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Swing Away! Swing Away?

This might not have been such a good idea after all.

I will stop rationializing, I will stop rationalizing, I will st...
I will stop rationializing, I will stop rationalizing, I will st...
Jason Miller

It’s no secret that the Hickory Crawdads strike out…a lot. A lot, a lot. As of today, the team has 1047 whiffs versus a rather paltry 303 walks. Those numbers aren’t too terribly surprising to anyone who has seen the ‘Dads in person. First of all, they are huge kids. Brinson, Gallo, Mazara, Guzman, Akins, and Williams are all at least 6’3” and caked in layers of sinewy muscles. Jorge Alfaro and Ryan Rua are just a tad shorter, but both might be pound for pound, thicker and stronger than their taller teammates. They all entered the season sushi-grade raw, we knew that coming in, and they’ve all hit the ball over the fence. They’ve hit the ball over the fence in record numbers. But man, do they strike out a lot, and that sorta freaks me out a bit.

One of my easy rules of watching any minor league kids is that they have to hit. And hit. And hit some more. At all levels. Hit the ball. Hitters hit. Everybody’s told me that for years, from Welke to Parks and every scout, coach, and player in between. I understand the mindset of letting kids become comfortable with the knowledge they can do tremendous damage with their bat. They should know they can hit the ball to the gaps, or over the wall, making things happen, but to do so with wanton disregard for the consequences of missing the ball altogether? At a certain point, you also have to learn the game, and learn your own game, right? As the levels of minor league baseball advance, breaking balls spin and dive like shiny bass lures, while offspeed pitches are Funny Cars whose parachutes deploy 100 feet before the finish line. Fastballs are faster and have more movement, not to mention their apparent use of classified-level guidance systems. Oh yeah, and at each advancing level the pitchers’ ability to throw all of their pitches for strikes increases exponentially. That’s why they are advancing too. They can miss bats in a variety of ways. With each advancing level, it gets harder, much harder for the hitters.

This group of Hickory hitters is interesting; they can really sting the ball, but they are just as likely to provide the umpire a brisk breeze to assist him with the sticky North Carolina nights. So, I asked a couple of scouts if we should be worried about high K rates in low-A ball:

“Yeah, it’s really concerning. Any kid that has trouble making contact in low-A is really concerning.” “You’d like to see improvement as the season goes on, but it doesn’t sound like they’re doing that.” “They were so raw, that you knew it would happen, but [shakes head].” “If they can’t make contact at that level, are they going to make contact at the next level?”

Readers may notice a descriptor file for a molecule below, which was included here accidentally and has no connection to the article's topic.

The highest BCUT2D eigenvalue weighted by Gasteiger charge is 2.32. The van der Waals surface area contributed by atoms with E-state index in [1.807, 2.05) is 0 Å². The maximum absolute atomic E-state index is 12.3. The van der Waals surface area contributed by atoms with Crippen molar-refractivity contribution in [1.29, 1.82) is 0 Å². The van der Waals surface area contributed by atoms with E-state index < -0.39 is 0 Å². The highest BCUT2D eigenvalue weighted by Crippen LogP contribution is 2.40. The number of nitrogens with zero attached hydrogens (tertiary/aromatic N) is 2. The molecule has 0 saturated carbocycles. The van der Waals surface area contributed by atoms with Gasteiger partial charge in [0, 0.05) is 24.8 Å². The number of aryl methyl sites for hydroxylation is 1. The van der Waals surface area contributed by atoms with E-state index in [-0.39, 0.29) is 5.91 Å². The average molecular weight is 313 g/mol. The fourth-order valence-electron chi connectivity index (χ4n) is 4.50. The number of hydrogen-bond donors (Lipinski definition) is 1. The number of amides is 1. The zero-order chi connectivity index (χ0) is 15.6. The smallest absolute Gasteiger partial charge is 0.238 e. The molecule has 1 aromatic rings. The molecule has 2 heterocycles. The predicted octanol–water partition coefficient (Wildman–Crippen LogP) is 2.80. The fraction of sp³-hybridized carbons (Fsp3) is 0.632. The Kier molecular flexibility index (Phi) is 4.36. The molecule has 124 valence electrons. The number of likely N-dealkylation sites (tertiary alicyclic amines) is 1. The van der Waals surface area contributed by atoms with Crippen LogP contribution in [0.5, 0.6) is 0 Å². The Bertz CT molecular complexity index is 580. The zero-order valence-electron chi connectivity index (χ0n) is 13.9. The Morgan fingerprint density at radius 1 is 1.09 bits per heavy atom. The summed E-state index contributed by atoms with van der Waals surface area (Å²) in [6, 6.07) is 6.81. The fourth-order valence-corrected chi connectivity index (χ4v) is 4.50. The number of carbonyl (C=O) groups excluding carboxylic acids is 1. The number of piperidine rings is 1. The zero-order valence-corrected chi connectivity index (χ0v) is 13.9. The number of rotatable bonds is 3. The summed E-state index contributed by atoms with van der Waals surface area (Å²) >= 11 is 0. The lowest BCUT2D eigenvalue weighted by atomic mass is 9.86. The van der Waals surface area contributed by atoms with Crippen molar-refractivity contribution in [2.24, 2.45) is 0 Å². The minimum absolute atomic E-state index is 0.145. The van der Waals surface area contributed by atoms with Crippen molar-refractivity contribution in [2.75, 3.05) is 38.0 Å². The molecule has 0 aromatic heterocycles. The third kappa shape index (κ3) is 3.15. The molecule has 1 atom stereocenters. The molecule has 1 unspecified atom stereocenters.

-Young scout from an NL team

“I’m the wrong guy to ask. Strike outs in low-A are really, really, really bad. I hate seeing them.” “You have to make contact.” “17 homers, it matters; 57 homers, I don’t really care [about the Ks].” “…but some kids overthink Ks and don’t work the count.” “Teaching approach requires commitment from the club and especially the kid.” “No accountability for Ks is bad.” “Arbitration has affected it too. Homers get you paid, and strike outs don’t matter.” “How many Ks did DiMaggio have like 2 dozen a season?” “I love a 3 run home run too.” “That guy is really fast, he should learn to make contact and use his legs more.” “Tony Gwynn was probably the best hitter on his team when he was 8, 12, 14, 22, 38, now. Wade Boggs, the same.”

-Seasoned scout from an NL team

The young scout looks much newer to the job, but carries himself as someone who has been around the game his entire life. He has, literally, grown up around the game, and he knows that hitters hit. The older scout wears a championship ring and references names like Mackey Sasser, Matt Nokes, and Rob Deer. They’re only two people, but I feel the poll results would have stayed fairly consistent had I increased the sample size. Other scouts were present, and nodding with approval. So are the strikeouts red flags? Maybe not, but they’re definitely not green flags either. Maybe they’re magenta flags. Fuscia flags? Orangey sunsetish flags? Or maybe, because they’re Rangers prospects, our prospects, it’s not the flags that are rose colored. Dammit.

In summary, when my fan bias subsides, I sigh, look at the numbers, sigh again, and mutter “oh crap”... to no one in particular.